BOSTON -- Calcium and vitamin D intake from food and supplements may confer a moderately lower risk of breast cancer before menopause but not afterward, researchers here reported.
BOSTON, May 30 -- Calcium and vitamin D intake from food and supplements may confer a moderately lower risk of breast cancer before menopause but not afterward, researchers reported.
Among the premenopausal women, the breast cancer risks for calcium and vitamin D in the highest intake quintile, compared with the lowest, were more than a third lower, reported Jennifer Lin, Ph.D., of Harvard, and colleagues, in the May 28 issue of the Archives of Internal Medicine. The trend for the relationship with vitamin D, however, did not reach statistical significance.
The inverse association for both nutrients, emerging after a mean 10-year follow-up, appeared more pronounced in more aggressive tumors, they added.
Using a food-frequency questionnaire, the investigators evaluated total calcium and vitamin D intake in relation to breast cancer rates in a prospective cohort of 10,578 premenopausal and 20,909 postmenopausal women in the Women's Health Study.
The women, enrolled from 1993 to 1995, were 45 years or older and free of cancer and cardiovascular disease at baseline.
The mean intakes of total calcium and vitamin D in the total cohort were 1,021 mg/d and 353 IU/d, respectively, the researchers reported.
The younger and older women had statistically similar total intakes of both nutrients, with a mean total calcium intake of 965 mg/d versus 1,049 mg/d, and a mean total vitamin D intake of 332 IU/d versus 364 IU/d.
Dairy products accounted for 53% and 39% of the calcium and vitamin D intake, respectively. For vitamin D, 30% came from multivitamin supplements.
During an average 10-year follow-up, 276 premenopausal women (2.6%) and 743 postmenopausal women (3.6 %) had a confirmed diagnosis of incident invasive breast cancer.
Among the premenopausal women, the hazard ratios in the group with the highest relative to the lowest quintile of intake were 0.61 (95% confidence interval, 0.40-0.92) for calcium (P=.04 for trend) and 0.65 (CI, 0.42-1.00) for vitamin D (P=.07 for trend), the researchers reported.
The inverse association with both nutrients was also present for large or poorly differentiated breast tumors among premenopausal women, they said.
By contrast, neither calcium nor vitamin D cut the breast cancer risk among postmenopausal women, and the associations were unchanged by tumor characteristics.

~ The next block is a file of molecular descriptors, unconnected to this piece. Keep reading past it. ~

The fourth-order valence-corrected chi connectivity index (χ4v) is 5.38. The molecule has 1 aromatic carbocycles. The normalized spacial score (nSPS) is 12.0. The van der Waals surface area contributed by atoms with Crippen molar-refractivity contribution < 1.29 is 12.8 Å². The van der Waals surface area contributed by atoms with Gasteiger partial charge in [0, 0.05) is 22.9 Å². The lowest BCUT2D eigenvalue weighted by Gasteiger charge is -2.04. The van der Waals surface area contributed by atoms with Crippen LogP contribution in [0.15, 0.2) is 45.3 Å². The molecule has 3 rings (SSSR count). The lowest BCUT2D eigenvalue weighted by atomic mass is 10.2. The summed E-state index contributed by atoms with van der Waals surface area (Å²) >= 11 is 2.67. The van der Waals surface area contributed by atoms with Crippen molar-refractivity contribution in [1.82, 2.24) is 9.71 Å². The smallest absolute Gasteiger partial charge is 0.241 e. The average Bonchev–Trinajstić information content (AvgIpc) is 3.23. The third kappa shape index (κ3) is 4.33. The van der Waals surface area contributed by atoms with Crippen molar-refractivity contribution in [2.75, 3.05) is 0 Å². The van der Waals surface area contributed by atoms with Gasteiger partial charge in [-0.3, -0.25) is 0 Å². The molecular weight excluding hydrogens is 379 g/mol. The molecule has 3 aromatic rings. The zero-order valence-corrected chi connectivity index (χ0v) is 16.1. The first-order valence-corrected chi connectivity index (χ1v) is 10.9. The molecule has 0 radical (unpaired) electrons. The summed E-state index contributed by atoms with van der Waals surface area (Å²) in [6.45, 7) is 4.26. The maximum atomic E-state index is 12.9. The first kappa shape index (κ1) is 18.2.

A possible explanation for the differences by menopause status may be related to the joint relationship among calcium, vitamin D, and insulin-like growth factors (IGFs), the researchers suggested.
In-vitro studies have suggested that calcium and vitamin D exert anticarcinogenic effects on breast cancer cells expressing the highest levels of IGF-1 and IGF binding protein 3. Calcium, vitamin D, and IGF binding protein 3 have been shown to interact with one another in promoting growth inhibition in breast cancer cells, the researchers said.
Because circulating levels of these compounds decline with increasing age, the interactions are likely to be stronger in younger women, leading to a greater risk for older women.
However, it is possible that the protective effects of both calcium and vitamin D against postmenopausal breast cancer occur only when intakes of both nutrients are substantially high, they said.
The recent Women's Health Initiative randomized trial also found no reduction in breast cancer among postmenopausal women taking 1,000 mg/d of calcium and 400 IU/d of vitamin D, the researchers said.
"Data from our study suggest that postmenopausal women consuming higher levels of calcium may reduce their breast cancer risk when the level of vitamin D is also high," Dr. Lin said.
It has been suggested, the investigators added, that for older women a minimum of 1,000 IU/d of vitamin D may be necessary to achieve adequate vitamin D concentrations, especially when sunlight exposure is minimal.
Accordingly, the mean 400 IU/d of vitamin D from the subjects in the Women's Health Initiative trial may have been insufficient to reach the hypothesized risk reduction, they said.
The present study, they researchers wrote, had several limitations. Nutrient intake was assessed only at baseline and was subject to measurement error due to random within-person variation.
Furthermore, they noted that they lacked information about Vitamin D intake from sunlight, the major source of vitamin D for most people. "Our lack of information on sun exposure may have attenuated the true association with vitamin D intake," they wrote.
Finally, they said, chance may have played a role because so many subgroup analyses were done.
Further investigation, they concluded, is warranted to study the potential value of calcium and vitamin D intake in reducing the risk of breast cancer.
This study was supported by a grant from the National Cancer Institute, a grant from the National Heart, Lung, and Blood Institute, and career development award from the National Cancer Institute for Dr. Lin.